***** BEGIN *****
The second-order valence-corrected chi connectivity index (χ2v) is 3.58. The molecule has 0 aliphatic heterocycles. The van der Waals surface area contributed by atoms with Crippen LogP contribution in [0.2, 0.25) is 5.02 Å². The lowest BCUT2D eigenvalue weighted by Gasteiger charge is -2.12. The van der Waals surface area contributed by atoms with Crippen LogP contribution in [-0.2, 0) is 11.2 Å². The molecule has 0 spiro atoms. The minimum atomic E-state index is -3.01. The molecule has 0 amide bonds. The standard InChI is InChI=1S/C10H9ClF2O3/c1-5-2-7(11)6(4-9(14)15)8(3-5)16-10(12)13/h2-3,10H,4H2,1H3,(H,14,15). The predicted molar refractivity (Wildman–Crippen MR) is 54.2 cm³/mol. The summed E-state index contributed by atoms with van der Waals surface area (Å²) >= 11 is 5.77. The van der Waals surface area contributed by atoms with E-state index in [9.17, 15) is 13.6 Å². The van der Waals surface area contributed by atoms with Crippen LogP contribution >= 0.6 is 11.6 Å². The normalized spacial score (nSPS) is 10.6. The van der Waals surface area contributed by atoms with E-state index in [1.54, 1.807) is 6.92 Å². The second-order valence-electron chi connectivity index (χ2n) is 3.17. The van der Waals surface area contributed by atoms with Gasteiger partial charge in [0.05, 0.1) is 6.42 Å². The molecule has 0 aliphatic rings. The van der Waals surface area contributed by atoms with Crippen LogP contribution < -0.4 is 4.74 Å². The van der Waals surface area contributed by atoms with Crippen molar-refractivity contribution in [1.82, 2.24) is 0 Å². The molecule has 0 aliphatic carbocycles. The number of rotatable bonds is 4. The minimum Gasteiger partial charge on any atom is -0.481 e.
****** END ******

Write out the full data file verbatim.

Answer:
The second-order valence-corrected chi connectivity index (χ2v) is 3.58. The molecule has 0 aliphatic heterocycles. The van der Waals surface area contributed by atoms with Crippen LogP contribution in [0.2, 0.25) is 5.02 Å². The lowest BCUT2D eigenvalue weighted by Gasteiger charge is -2.12. The van der Waals surface area contributed by atoms with Crippen LogP contribution in [-0.2, 0) is 11.2 Å². The molecule has 0 spiro atoms. The minimum atomic E-state index is -3.01. The molecule has 0 amide bonds. The standard InChI is InChI=1S/C10H9ClF2O3/c1-5-2-7(11)6(4-9(14)15)8(3-5)16-10(12)13/h2-3,10H,4H2,1H3,(H,14,15). The predicted molar refractivity (Wildman–Crippen MR) is 54.2 cm³/mol. The summed E-state index contributed by atoms with van der Waals surface area (Å²) >= 11 is 5.77. The van der Waals surface area contributed by atoms with E-state index in [9.17, 15) is 13.6 Å². The van der Waals surface area contributed by atoms with Crippen LogP contribution >= 0.6 is 11.6 Å². The normalized spacial score (nSPS) is 10.6. The van der Waals surface area contributed by atoms with E-state index in [1.54, 1.807) is 6.92 Å². The second-order valence-electron chi connectivity index (χ2n) is 3.17. The van der Waals surface area contributed by atoms with Gasteiger partial charge in [0.05, 0.1) is 6.42 Å². The molecule has 0 aliphatic rings. The van der Waals surface area contributed by atoms with Crippen LogP contribution < -0.4 is 4.74 Å². The van der Waals surface area contributed by atoms with Crippen molar-refractivity contribution in [1.82, 2.24) is 0 Å². The molecule has 0 aliphatic carbocycles. The number of rotatable bonds is 4. The minimum Gasteiger partial charge on any atom is -0.481 e.